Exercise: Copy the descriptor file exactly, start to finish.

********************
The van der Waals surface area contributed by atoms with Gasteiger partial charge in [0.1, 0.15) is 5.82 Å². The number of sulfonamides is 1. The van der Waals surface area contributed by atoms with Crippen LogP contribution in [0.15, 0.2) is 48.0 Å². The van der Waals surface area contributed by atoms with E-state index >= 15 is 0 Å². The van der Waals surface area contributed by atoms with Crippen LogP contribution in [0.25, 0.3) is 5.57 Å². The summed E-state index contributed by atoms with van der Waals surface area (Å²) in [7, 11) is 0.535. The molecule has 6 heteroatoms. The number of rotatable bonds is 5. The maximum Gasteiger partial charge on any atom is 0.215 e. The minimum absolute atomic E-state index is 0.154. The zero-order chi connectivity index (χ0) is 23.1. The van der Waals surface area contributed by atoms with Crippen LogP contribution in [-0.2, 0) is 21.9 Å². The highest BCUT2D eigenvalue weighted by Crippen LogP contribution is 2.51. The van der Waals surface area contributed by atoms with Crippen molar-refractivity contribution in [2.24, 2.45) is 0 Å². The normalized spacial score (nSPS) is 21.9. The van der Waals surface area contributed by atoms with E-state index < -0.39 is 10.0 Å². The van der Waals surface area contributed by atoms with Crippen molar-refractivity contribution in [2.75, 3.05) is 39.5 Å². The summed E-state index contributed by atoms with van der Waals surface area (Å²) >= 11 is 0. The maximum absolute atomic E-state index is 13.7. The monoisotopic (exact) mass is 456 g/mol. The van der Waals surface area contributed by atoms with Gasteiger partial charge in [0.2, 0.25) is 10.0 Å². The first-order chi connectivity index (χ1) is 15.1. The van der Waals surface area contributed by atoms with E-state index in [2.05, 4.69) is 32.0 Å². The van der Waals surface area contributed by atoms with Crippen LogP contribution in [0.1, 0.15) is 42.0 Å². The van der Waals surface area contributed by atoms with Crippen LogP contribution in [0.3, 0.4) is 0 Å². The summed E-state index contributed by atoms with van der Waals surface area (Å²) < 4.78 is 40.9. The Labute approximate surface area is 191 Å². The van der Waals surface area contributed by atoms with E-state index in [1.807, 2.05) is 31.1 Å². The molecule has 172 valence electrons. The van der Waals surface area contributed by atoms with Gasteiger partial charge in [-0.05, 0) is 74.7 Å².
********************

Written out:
The van der Waals surface area contributed by atoms with Gasteiger partial charge in [0.1, 0.15) is 5.82 Å². The number of sulfonamides is 1. The van der Waals surface area contributed by atoms with Crippen LogP contribution in [0.15, 0.2) is 48.0 Å². The van der Waals surface area contributed by atoms with E-state index >= 15 is 0 Å². The van der Waals surface area contributed by atoms with Crippen LogP contribution in [0.25, 0.3) is 5.57 Å². The summed E-state index contributed by atoms with van der Waals surface area (Å²) in [7, 11) is 0.535. The molecule has 6 heteroatoms. The number of rotatable bonds is 5. The maximum Gasteiger partial charge on any atom is 0.215 e. The minimum absolute atomic E-state index is 0.154. The zero-order chi connectivity index (χ0) is 23.1. The van der Waals surface area contributed by atoms with Crippen LogP contribution in [-0.2, 0) is 21.9 Å². The highest BCUT2D eigenvalue weighted by Crippen LogP contribution is 2.51. The van der Waals surface area contributed by atoms with Crippen molar-refractivity contribution in [2.24, 2.45) is 0 Å². The normalized spacial score (nSPS) is 21.9. The van der Waals surface area contributed by atoms with E-state index < -0.39 is 10.0 Å². The van der Waals surface area contributed by atoms with Crippen molar-refractivity contribution in [2.75, 3.05) is 39.5 Å². The summed E-state index contributed by atoms with van der Waals surface area (Å²) >= 11 is 0. The maximum absolute atomic E-state index is 13.7. The monoisotopic (exact) mass is 456 g/mol. The van der Waals surface area contributed by atoms with Gasteiger partial charge in [0.2, 0.25) is 10.0 Å². The first-order chi connectivity index (χ1) is 15.1. The van der Waals surface area contributed by atoms with E-state index in [2.05, 4.69) is 32.0 Å². The van der Waals surface area contributed by atoms with Crippen LogP contribution in [0.1, 0.15) is 42.0 Å². The van der Waals surface area contributed by atoms with Crippen LogP contribution in [0.3, 0.4) is 0 Å². The summed E-state index contributed by atoms with van der Waals surface area (Å²) < 4.78 is 40.9. The Labute approximate surface area is 191 Å². The van der Waals surface area contributed by atoms with E-state index in [1.807, 2.05) is 31.1 Å². The molecule has 172 valence electrons. The van der Waals surface area contributed by atoms with Gasteiger partial charge in [-0.05, 0) is 74.7 Å².